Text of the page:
Jim Cramer promotes hiring military veterans: 'It's good business'

  • "We've got millions of veterans, some of the best-trained people in the world, yet they often struggle to find jobs when they come home," CNBC's Jim Cramer said.
  • "That's why tonight we're celebrating the companies that go out of their way to hire vets," the "Mad Money" host said.
  • "Time after time, the businesses that hire tons of veterans tend to be really well-run with good long-term prospects," he said.

On the eve of Veterans Day, Jim Cramer hosted his annual "Salute to Service" special on "Mad Money."

The CNBC personality traded in his stock commentary for a moment Tuesday to highlight public corporations that he admires for having gone above and beyond the call of duty to hire Americans who have served in the military.

Veterans are highly trained and are known for a strong work ethic, but often have a hard time finding work in the civilian workforce after returning from active duty.

"We've got millions of veterans, some of the best-trained people in the world, yet they often struggle to find jobs when they come home," Cramer said.

"That's why tonight we're celebrating the companies that go out of their way to hire vets. We're going to recognize them so that people understand this is who we admire, not just because it's the right thing to do, but, you know what, because it's good business."

Cramer referenced efforts by companies like Starbucks, JPMorgan, Amazon and Home Depot, who have combined hired more than 100,000 veterans, and some military spouses, within the last seven years.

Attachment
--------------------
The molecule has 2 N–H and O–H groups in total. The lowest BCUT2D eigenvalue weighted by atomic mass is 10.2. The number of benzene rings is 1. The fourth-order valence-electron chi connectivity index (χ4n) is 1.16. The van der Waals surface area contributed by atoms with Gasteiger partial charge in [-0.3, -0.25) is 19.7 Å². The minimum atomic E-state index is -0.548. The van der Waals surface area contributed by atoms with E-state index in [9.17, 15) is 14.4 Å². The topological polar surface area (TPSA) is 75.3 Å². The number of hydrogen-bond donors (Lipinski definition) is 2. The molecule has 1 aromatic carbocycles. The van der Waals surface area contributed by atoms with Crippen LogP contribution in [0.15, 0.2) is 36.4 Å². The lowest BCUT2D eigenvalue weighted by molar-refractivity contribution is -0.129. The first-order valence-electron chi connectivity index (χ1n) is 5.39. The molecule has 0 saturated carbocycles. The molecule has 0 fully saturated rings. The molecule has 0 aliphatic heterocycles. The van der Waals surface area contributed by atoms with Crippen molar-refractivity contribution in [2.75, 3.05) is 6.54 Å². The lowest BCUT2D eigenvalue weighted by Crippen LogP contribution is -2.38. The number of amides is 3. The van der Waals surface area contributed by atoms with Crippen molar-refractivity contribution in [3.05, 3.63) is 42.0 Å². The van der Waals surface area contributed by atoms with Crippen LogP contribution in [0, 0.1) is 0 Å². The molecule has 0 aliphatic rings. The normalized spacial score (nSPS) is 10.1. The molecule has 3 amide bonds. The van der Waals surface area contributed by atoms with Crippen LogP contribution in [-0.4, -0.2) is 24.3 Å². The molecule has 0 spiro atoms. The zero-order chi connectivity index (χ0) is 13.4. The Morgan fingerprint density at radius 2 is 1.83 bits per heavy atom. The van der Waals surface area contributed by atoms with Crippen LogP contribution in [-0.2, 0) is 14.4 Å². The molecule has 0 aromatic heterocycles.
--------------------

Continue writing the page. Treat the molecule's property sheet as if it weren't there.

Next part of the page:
Walmart, he noted, achieved nearly triple that. The grocery giant added 265,000 veterans to its payrolls since 2013. The company made a goal to hire more than 250,000 former military personnel starting that year, he pointed out.

Campbell Soup is another company that has focused on efforts to hire military vets. Mark Clouse, the food producer's chief executive, is a former Army captain and appeared on "Mad Money" Tuesday touting his company's efforts working with Hirepurpose, an organization that helps veterans find jobs, and American Corporate Partners, a mentorship program that helps veterans transition from service to civil work life.

"I can tell you that there are so many attributes of military veterans and what they can bring to corporate America," Clouse said. "It is really an extraordinary source of talent that is out there."

Johnson & Johnson, Verizon, Procter & Gamble and Comcast are among a long list of companies that Cramer highlighted in his salute segment.

Cramer also shared three resources where viewers can seek out more information on what corporations are doing to hire veterans, including lists published on Military.com, in the Military Times and Forbes Magazine.

"Every year when we do this Veterans Day show, I'm struck by just how successful these companies are who hire a lot of vets," Cramer said. "Time after time, the businesses that hire tons of veterans tend to be really well-run with good long-term prospects."

"I'm recommending them all."

Disclosure: Cramer's charitable trust owns shares of Johson & Johnson, Amazon, Comcast, JPMorgan Chase and Starbucks. Comcast is the owner of NBCUniversal, parent company of CNBC.

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